Sunday, November 19, 2006

Gross mental health negligence in Britain

Cumulative failure of staff at a London hospital led to the murder of a former banker by a man whose schizophrenic condition made him dangerous, a report into the killing found yesterday. The independent inquiry recorded a number of errors in the treatment of John Barrett, 42, who was allowed to walk out of a secure unit despite a history of violence and mental illness. Barrett repeatedly stabbed Denis Finnegan, 50, a retired banker, as he cycled through Richmond Park on September 2, 2004. Two days earlier, Barrett had been admitted to the Springfield Mental Health Hospital in Tooting after hearing voices in his head, and was in a medium- security unit.

The inquiry named Gillian Mezey as the psychiatrist who made the "seriously flawed" decision to grant permission by phone for Barrett to have an hour's unescorted leave in the hospital grounds, even though she had not assessed his condition.

Robert Robinson, the lawyer who chaired the inquiry, was even more critical of management at the hospital and the South West London and St George's Trust, which runs it. He said that clinical decisions were often unsupported by evidence and were rarely challenged by colleagues. In a direct attack on the judgment of Dr Mezey and other clinicians, he said that staff had been too reluctant to intervene against Barrett's wishes, going along with what he wanted in the hope of maintaining his co-operation. That was con- trary to all legal and clinical guidelines, but management at the trust had failed to take action. "The trust knew there were problems and didn't do anything about them," he said.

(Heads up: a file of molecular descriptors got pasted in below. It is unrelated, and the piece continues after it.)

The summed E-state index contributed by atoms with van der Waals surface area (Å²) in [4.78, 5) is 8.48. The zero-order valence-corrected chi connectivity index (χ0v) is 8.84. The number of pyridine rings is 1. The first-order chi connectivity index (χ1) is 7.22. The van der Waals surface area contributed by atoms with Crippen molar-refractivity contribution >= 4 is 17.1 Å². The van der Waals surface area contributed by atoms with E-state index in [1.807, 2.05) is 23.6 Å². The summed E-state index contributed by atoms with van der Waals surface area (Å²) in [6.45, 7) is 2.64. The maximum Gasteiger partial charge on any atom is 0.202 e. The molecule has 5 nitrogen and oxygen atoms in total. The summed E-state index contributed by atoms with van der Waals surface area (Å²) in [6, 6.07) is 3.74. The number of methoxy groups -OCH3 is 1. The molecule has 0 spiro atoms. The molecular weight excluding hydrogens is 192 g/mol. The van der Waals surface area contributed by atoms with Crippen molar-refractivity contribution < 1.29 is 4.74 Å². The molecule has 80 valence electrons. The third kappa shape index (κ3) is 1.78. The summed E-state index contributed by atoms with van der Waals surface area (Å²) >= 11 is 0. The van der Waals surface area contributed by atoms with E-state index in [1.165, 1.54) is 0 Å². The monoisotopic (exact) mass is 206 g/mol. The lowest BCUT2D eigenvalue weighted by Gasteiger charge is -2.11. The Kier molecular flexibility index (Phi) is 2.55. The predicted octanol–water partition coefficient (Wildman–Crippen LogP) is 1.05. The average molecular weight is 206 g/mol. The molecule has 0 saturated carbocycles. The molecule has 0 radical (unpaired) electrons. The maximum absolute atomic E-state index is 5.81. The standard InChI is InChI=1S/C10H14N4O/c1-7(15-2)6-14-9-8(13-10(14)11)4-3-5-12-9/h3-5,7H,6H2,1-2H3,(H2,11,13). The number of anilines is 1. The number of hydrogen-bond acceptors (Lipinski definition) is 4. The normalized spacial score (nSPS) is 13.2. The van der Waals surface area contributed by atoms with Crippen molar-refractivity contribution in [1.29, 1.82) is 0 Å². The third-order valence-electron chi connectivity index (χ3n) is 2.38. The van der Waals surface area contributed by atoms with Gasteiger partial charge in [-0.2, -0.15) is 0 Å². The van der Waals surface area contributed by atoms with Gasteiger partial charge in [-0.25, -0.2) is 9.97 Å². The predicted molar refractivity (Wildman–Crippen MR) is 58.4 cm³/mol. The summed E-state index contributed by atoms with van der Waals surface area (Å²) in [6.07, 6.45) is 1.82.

Many senior managers have been replaced. In conclusion, the 422-page report casts doubt on whether the new senior staff at the trust were up to the job and recommended that a new team of experts be sent in to force through change. "We doubt whether there is the managerial capacity within forensic (psychiatric) services or the wider trust to achieve the necessary changes," it said. It called for the secure unit at Springfield hospital, in which Barrett was treated, to be closed. The trust has rejected this advice.

Dr Mezey, who is also a police adviser on domestic violence and murder, is still employed by the hospital but no longer deals directly with patients. Nigel Fisher, chief executive of the trust at the time of the murder, has been promoted to a job at the Department of Health, where he advises hospitals on how to win foundation status.

Peter Houghton, the trust's new chief executive, said now that the inquiry had been published he would explore whether disciplinary action would be taken. Along with the criticism of the health trust, the inquiry condemned the independent Mental Health Review Tribunal that allowed Barrett to leave secure care at Springfield hospital in 2003, only a year after he had stabbed three people at random at an outpatient clinic in St George's Hospital. One man almost died in the attack.